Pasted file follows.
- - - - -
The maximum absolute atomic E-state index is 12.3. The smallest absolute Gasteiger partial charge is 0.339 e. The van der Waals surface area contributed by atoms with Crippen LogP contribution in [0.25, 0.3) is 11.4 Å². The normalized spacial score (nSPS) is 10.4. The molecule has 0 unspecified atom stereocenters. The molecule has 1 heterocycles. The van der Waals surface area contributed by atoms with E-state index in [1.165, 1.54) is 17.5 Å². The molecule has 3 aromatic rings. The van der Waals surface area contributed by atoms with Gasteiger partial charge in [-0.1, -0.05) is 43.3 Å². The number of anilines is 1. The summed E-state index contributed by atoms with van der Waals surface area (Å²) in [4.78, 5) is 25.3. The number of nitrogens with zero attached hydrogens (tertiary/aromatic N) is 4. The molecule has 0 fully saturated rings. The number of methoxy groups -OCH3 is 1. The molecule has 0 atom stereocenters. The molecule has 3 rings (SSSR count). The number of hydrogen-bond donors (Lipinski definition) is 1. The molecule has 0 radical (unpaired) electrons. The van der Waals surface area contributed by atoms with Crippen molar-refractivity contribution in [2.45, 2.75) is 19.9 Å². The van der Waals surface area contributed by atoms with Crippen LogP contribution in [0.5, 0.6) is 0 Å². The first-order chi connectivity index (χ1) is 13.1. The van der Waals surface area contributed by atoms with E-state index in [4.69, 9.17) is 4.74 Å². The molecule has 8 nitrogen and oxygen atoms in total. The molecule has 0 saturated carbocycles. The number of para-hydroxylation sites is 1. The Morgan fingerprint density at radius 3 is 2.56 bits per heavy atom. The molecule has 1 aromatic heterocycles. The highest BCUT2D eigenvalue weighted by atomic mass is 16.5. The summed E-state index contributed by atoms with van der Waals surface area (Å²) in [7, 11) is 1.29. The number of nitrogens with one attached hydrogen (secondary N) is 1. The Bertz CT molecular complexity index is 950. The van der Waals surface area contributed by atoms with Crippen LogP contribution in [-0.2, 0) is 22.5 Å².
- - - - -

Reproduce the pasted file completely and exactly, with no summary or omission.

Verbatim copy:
The maximum absolute atomic E-state index is 12.3. The smallest absolute Gasteiger partial charge is 0.339 e. The van der Waals surface area contributed by atoms with Crippen LogP contribution in [0.25, 0.3) is 11.4 Å². The normalized spacial score (nSPS) is 10.4. The molecule has 0 unspecified atom stereocenters. The molecule has 1 heterocycles. The van der Waals surface area contributed by atoms with E-state index in [1.165, 1.54) is 17.5 Å². The molecule has 3 aromatic rings. The van der Waals surface area contributed by atoms with Gasteiger partial charge in [-0.1, -0.05) is 43.3 Å². The number of anilines is 1. The summed E-state index contributed by atoms with van der Waals surface area (Å²) in [4.78, 5) is 25.3. The number of nitrogens with zero attached hydrogens (tertiary/aromatic N) is 4. The molecule has 0 fully saturated rings. The number of methoxy groups -OCH3 is 1. The molecule has 0 atom stereocenters. The molecule has 3 rings (SSSR count). The number of hydrogen-bond donors (Lipinski definition) is 1. The molecule has 0 radical (unpaired) electrons. The van der Waals surface area contributed by atoms with Crippen molar-refractivity contribution in [2.45, 2.75) is 19.9 Å². The van der Waals surface area contributed by atoms with Crippen LogP contribution in [0.5, 0.6) is 0 Å². The first-order chi connectivity index (χ1) is 13.1. The van der Waals surface area contributed by atoms with E-state index in [4.69, 9.17) is 4.74 Å². The molecule has 8 nitrogen and oxygen atoms in total. The molecule has 0 saturated carbocycles. The number of para-hydroxylation sites is 1. The Morgan fingerprint density at radius 3 is 2.56 bits per heavy atom. The molecule has 1 aromatic heterocycles. The highest BCUT2D eigenvalue weighted by atomic mass is 16.5. The summed E-state index contributed by atoms with van der Waals surface area (Å²) in [7, 11) is 1.29. The number of nitrogens with one attached hydrogen (secondary N) is 1. The Bertz CT molecular complexity index is 950. The van der Waals surface area contributed by atoms with Crippen LogP contribution in [-0.2, 0) is 22.5 Å².